thanked the noble and learned Lord for having introduced such a measure; but he could not help thinking that when the noble Lord should come to consider it further in Committee, he would find some means by which the expenses might be still further considerably diminished. He thought, also, that when a case should come before a Master in Chancery, the mode of receiving viva voce evidence in open court might be adopted, instead of the present doubtful as well as expensive and tedious system of receiving testimony by interrogatory. He thought that the Bill would be of considerable benefit to Ireland.


thought that nothing could be more likely to prove eventually beneficial to Ireland than the measure proposed; and he could not help saying, that he was surprised at finding no such recommendation in the report of the Commission at the head of which had been the Earl of Devon; for it appeared to him, from much of the reasoning and of the evidence in that report, that some such measure was pointed out as being absolutely necessary. He begged, however, to call attention to the 7th Clause of the Bill, the operation of which would be, as it appeared to him, directly against the principle of the measure, and calculated to prevent the useful working of it. That clause provided that where only one incumbrancer upon any estate should object or refuse his consent, the court should not, without the consent of that incumbrancer, permit the sale of the land. Now, for the very reasons given by the noble and learned Lord himself, persons holding mortgages upon an estate might not be willing to assist the sale. The great object of the measure ought to be, to free property now incumbered so far as to prevent the owners from performing the duties of landlords; and he feared the effect of the clause would be to obstruct the setting of it free.


made some observations on the measure which were inaudible in the gallery.


said, that it was a matter of everyday occurrence in Ireland to find cases in Chancery handed down year after year, and from generation to generation, until the whole value of the estate which formed the subject of litigation was swallowed up. He himself (Lord Monteagle) lived in a part of the country surrounded by estates in the condition of being, to use a phrase perfectly well understood in Ireland, "under the courts;" and they were mere dens of pauperism, there not being one single individual connected with them who could be pointed out as standing in the position of owner, or whose business it was to look after the tenants. The immediate effect, he thought, of the Bill would be, that the quantity of land which would be brought into the market would diminish the value of land for a time. The provision for effecting sale brought him to the consideration of a most important matter. He trusted, most sincerely, that, under the working of the Bill, estates would be sold in smaller parcels than had generally been the case in Ireland hitherto. He feared that some of the evils dreaded by the noble Lord who had just spoken (Lord Ashburton) might occur, unless great care were taken. He meant by the purchasing of estates with borrowed money. That had been one of the causes of selling land in Ireland in large masses; and it was, in fact, only exchanging one incumbered estate for another. But if anything could raise the condition of Ireland more than another, it would be the raising a class of smaller proprietors. There was no one who knew anything about the condition of Ireland who did not grieve to think of its condition from the absence of a middle class of proprietors; one that should stand between the larger class and the lower, or cottiers. Such a middle class formed the strength of a country. He did not know whether the Bill before them would effect any change or improvement in the system of registration; but a greater good could not be done to the landed proprietors than by the improvement of the system of registry. Through the difficulties that had been cast around it, the last state of the landed proprietors of Ireland had been made, under the Registration Act, worse than the first. But he thought, in any case, that the Bill before them would be of the very greatest benefit to the country.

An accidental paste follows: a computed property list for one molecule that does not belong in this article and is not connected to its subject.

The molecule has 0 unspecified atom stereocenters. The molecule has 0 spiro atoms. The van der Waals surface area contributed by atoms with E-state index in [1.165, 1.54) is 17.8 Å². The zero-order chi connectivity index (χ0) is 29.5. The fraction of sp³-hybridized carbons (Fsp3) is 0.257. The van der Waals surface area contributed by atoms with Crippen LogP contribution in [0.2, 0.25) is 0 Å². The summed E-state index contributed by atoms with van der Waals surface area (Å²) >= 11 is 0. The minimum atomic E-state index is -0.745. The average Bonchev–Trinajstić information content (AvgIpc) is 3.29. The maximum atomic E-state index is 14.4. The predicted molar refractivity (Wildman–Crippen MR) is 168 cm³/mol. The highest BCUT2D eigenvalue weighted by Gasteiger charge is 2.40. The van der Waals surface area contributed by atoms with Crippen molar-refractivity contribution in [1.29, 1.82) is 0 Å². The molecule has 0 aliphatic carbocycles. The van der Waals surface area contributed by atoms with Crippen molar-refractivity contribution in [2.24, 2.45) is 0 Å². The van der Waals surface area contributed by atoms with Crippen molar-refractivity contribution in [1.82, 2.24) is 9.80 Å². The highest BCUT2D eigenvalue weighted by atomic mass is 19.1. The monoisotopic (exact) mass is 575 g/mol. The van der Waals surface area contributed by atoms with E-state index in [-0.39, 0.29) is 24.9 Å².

explained the effect and object of the 7th Clause.

Bill read a second time.

House adjourned.